Thermal Properties of Matter is an important chapter for board exams in Physics.Students should thoroughly understand the concepts since a good number of questions can be asked from this chapter in exams. Extramarks Class 11 Physics Chapter 11 Important Questions will help students understand the types of questions that will be asked in exams. Subject matter experts prepare these concise questions by referring to NCERT Books.

CBSE Class 11 Physics Chapter-11 Important Questions

Study Important Questions Class 11 Physics Chapter-11 – Thermal Properties of Matter

2 Marks Questions

Q1. A 2.5 kg copper block is heated in a furnace to 500 °C before being placed on a large ice block. What is the most ice that can be melted? (Copper specific heat = 0.39 J; water fusion heat = 335 J).

Ans. Copper block mass, m = 2.5 kg = 2500 g

Temperature rise of the copper block, = 500°C

Copper specific heat, C = 0.39 J

Water fusion heat, L = 335 J

Q = mC is the maximum amount of heat that a copper block can lose.

= 2500 0.39 500

= 487500 J

Let g be the amount of ice that melts when the copper block is placed on the ice block.

The heat gained by the melted ice, Q = m1L

m1= Q/L = 487500/335 = 1455.22g.

Hence, the maximum amount of ice that can melt is 1.45 kg

Q2. On a hot day, a car is parked in the sun with all windows closed. Explain why it is significantly warmer inside than outside after some time?

Ans. Glass transmits 50% of heat radiation from a hot source such as the Sun but does not allow moderately hot bodies to pass through it.

4 Marks Questions

Q1. A large steel wheel will be mounted on a shaft made of the same material. The outer diameter of the shaft at 27 °C is 8.70 cm, and the diameter of the wheel’s central hole is 8.69 cm. “Dry ice” is used to cool the shaft. What temperature of the shaft causes the wheel to slip on it? Assume the steel’s coefficient of linear expansion is constant over the required temperature range: = α steel=1.20×10-5 K-¹.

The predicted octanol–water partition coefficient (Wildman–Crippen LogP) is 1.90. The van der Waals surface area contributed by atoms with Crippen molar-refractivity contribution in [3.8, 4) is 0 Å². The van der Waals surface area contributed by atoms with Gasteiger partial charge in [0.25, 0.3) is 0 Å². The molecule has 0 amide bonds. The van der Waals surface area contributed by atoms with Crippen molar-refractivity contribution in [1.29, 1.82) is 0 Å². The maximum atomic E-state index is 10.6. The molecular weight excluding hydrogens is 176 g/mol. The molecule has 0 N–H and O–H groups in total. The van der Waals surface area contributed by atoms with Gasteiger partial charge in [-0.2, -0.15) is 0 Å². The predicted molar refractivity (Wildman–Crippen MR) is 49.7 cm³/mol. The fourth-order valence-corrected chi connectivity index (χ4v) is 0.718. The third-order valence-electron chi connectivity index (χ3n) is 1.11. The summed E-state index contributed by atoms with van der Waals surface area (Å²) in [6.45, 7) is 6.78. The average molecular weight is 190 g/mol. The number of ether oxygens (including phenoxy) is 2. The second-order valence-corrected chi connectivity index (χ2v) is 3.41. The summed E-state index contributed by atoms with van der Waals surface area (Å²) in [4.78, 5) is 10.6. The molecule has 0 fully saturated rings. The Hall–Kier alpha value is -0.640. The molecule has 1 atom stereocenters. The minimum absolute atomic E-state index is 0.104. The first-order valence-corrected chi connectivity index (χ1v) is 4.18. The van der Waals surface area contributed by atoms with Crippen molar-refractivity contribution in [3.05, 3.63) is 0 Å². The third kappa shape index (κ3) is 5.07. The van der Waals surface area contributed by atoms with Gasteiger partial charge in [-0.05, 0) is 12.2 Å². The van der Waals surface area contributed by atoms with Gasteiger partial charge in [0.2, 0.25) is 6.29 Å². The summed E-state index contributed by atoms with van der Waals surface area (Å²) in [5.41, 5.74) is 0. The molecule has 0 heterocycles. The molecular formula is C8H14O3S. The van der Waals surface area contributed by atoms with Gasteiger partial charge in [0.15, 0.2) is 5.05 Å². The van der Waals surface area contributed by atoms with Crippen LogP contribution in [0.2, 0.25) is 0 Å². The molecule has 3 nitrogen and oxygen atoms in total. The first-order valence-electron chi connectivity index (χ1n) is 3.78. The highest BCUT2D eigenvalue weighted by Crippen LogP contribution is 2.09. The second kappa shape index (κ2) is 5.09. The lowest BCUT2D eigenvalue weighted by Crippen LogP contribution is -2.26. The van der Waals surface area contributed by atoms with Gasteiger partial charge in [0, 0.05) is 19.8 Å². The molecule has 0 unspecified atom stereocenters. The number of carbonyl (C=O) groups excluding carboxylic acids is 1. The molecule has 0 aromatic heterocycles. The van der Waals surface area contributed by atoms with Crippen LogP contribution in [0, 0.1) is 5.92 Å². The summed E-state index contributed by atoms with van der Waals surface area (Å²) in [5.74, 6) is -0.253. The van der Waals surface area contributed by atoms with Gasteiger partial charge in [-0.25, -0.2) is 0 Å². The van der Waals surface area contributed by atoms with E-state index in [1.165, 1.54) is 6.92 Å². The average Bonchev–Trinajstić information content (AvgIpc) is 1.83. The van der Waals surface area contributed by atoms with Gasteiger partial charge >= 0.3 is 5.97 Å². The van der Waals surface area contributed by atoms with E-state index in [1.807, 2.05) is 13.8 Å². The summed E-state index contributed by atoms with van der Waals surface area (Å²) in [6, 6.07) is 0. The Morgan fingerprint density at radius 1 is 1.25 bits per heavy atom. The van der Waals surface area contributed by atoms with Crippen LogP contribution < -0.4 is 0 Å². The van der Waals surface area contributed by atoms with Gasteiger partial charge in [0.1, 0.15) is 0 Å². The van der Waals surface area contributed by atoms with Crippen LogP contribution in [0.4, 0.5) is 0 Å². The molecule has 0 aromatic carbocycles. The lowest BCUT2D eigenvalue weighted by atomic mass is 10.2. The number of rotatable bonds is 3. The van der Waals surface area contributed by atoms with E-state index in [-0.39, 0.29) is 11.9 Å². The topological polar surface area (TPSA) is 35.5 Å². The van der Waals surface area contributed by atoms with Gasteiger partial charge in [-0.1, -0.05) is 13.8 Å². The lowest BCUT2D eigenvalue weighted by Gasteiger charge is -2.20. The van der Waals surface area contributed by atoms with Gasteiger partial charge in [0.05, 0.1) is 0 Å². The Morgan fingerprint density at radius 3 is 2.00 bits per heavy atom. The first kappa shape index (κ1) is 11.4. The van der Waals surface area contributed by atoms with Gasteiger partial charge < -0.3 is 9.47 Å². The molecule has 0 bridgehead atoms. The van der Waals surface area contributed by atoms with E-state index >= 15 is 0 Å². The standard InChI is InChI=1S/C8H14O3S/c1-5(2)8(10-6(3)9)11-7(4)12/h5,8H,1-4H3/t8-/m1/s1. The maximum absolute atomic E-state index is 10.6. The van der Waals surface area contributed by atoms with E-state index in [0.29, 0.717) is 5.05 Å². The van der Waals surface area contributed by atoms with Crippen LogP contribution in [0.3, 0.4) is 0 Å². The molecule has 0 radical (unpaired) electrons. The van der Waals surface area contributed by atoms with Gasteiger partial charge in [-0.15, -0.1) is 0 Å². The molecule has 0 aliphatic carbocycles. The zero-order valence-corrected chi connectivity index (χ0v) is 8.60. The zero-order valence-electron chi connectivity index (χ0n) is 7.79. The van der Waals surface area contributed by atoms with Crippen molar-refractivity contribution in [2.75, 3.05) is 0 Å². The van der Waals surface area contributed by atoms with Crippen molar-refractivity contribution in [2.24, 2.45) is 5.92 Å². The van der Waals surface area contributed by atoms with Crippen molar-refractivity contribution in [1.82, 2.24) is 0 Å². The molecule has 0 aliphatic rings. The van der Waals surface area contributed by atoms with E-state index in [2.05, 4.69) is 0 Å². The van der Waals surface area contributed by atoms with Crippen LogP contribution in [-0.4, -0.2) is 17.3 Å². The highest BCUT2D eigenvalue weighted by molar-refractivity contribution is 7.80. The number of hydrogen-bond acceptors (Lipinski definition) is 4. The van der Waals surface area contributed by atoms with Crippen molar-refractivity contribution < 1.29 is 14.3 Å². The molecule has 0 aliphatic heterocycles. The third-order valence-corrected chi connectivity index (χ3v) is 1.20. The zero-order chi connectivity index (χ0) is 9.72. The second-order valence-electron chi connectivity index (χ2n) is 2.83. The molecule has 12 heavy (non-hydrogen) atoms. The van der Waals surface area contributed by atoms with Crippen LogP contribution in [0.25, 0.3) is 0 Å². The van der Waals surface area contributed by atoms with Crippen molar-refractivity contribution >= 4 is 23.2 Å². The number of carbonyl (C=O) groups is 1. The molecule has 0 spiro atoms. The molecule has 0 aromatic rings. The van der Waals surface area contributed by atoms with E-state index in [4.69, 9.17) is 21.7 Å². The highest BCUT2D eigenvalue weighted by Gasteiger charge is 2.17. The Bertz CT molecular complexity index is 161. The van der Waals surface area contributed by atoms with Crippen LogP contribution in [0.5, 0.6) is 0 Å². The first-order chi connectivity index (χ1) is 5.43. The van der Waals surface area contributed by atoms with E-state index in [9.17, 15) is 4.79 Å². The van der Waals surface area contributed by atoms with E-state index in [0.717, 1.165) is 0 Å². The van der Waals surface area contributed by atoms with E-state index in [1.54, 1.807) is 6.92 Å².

Ans.The given temperature, T = 27°C, can be expressed in Kelvin as follows:

27 + 273 = 300 K

Outer diameter of the steel shaft at T, d1 = 8.70 cm

Diameter of the central hole in the wheel at T, d2 = 8.69 cm

Coefficient of linear expansion of steel, = α steel=1.20×10-5 K-¹.

After the shaft is cooled using “dry ice”, its temperature becomes .

The wheel will slip on the shaft, if the change in diameter, Δd = 8.69 – 8.70

= – 0.01 cm

Temperature T1, can be calculated from the relation:

d= d1 α steel (T1- T)

0.01 = 8.70×1.20×10-5 (T1- 300)

T1- 300= 95.78

Therefore T1= 204.21 K

= 204.21–273.16

= –68.95°C

Therefore, the wheel will slip on the shaft when the temperature of the shaft is -69°C.

Q2. In modern thermometry, the triple point of water is a standard fixed point. Why? What’s wrong with using the melting point of ice and the boiling point of water as standard fixed points (as the Celsius scale originally did)?

Ans. Water’s triple point has a one-of-a-kind value of 273.16 K. The triple point of water is always 273.16 K at specific volume and pressure values. The melting and boiling points of ice and water do not have specific values because they are affected by pressure and temperature.